Phagocytosis

The process of phagocytosis involves taking the particulate matter into a cell. Different types of cells can phagocytose at times, however, there are specialized phagocytic cells in the body of mammals namely the large macrophages and the smaller polymorphonuclear leukocytes.

The particles normally ingested are not more than 0.5 micrometers in diameter. The process is initiated when the cell surface receptors on a phagocyte bind sequentially in a zippering manner to ligands on a foreign particle or even to ligands on the surface of a whole microbe or an aged host cell.

Activity of phagocytes

The phagocytes act as sentinels for infectious agents through an array of pathogens recognition embedded in their plasma membranes as well as other cellular compartments such as endosomes. Upon entry of organisms, one or more phagocytes receptors are engaged through their susceptible surface markers. This activates the phagocytes which then begin to secrete cytokines and chemokines that have an effect on nearby endothelial cells lining the blood capillaries.

This increases the permeability of the capillaries whch in turn allows the plasma protein which is normally largely restricted to blood to invade the tissues at the point of infection. Many of these plasma proteins have antimicrobial activity. Increased permeability of the capillaries also allows neutrophils to move to the infection site and since they are also adept at phagocytosis, they begin to attack and engulf microorganisms they encounter.

Phagocytosis process

In the process of phagocytosis, particulate matter is ingested by the phagocyte then digested or killed. Upon detecting the pathogen or foreign material through chemotactical gradients of microbe derived molecules from other cells, they attatch to the foreign particle by their membrane. Such molecules include the Pathogen Associated Molecular Pattern (PAMP).

After the adherence, the resulting signal innitiates the ingestion by activating an actin-myosin contractile system that extends the pseudopods around the particle. The adjacent receptors sequentially attatch to the surface of the microbe, the plasma membrane is the pulled around the particle until its completely enclosed in a vacuole. The membrane movements are therefore such that the particle is directed towards where there are the killing and digetive enzymes.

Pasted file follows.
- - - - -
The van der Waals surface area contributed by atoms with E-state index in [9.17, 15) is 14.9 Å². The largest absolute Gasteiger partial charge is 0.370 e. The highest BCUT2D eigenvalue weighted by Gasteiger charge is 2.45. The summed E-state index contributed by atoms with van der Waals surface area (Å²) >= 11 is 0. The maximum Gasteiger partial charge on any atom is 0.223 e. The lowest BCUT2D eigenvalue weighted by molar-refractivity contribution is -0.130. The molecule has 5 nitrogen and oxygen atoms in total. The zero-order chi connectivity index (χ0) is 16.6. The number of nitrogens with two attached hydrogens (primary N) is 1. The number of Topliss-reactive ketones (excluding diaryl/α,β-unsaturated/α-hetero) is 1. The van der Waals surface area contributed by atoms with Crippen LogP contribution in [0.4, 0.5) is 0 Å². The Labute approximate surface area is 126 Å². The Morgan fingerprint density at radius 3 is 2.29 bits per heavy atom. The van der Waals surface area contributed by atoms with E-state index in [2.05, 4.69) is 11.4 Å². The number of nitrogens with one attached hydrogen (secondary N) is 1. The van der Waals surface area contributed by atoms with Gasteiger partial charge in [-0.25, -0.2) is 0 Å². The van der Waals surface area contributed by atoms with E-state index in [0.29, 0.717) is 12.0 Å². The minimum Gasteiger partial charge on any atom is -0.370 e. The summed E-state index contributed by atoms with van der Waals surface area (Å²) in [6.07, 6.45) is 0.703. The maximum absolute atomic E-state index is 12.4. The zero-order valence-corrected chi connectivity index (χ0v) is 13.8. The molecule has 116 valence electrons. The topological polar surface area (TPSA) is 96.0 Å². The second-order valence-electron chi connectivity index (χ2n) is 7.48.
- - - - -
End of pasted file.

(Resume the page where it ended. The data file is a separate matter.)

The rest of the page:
Intracellular killing

Once the particle has been engulfed, there is a range of killing mechanisms which include the use of :

  • Reactive oxygen intermediates.
  • Reactive nitrogen intermediates.
  • Preformed antimicrobials.

1 Reactive oxygen intermediates

A superoide anion is formed by reacting NADPH and oxygen. This forms hydroxide free radicals which are very reative. Additionally, the combination of peroxide, helide ions, and myeloperoxidase constitute a potent halogenating system capable of killing bacteria and viruses.

2 Reactive Nitrogen Intermediates

The formation of nitric oxides by an inducible radical synthase within the phagocyte generates a powerful antimicrobial system. The mechanism of action may be through degradation of Iron sulfide prosthetic group of certain electron transport enzymes, depletion of iron and production of toxic nitrogen trioxide radicals.

3. Preformed antimicrobials

Examples of preformed antimicrobial substances include defensins, neutral protease, lysozymes, and lactoferrins. These molecules which are majorly cotanined in the neutrophil granules, contact the ingested microorganisms when they fuse with the phagosomes. When the superoxide is released, it consumes hydrogen ions, thus raising the pH of the vacuole and allowing the cationic proteins and peptides to function optimally.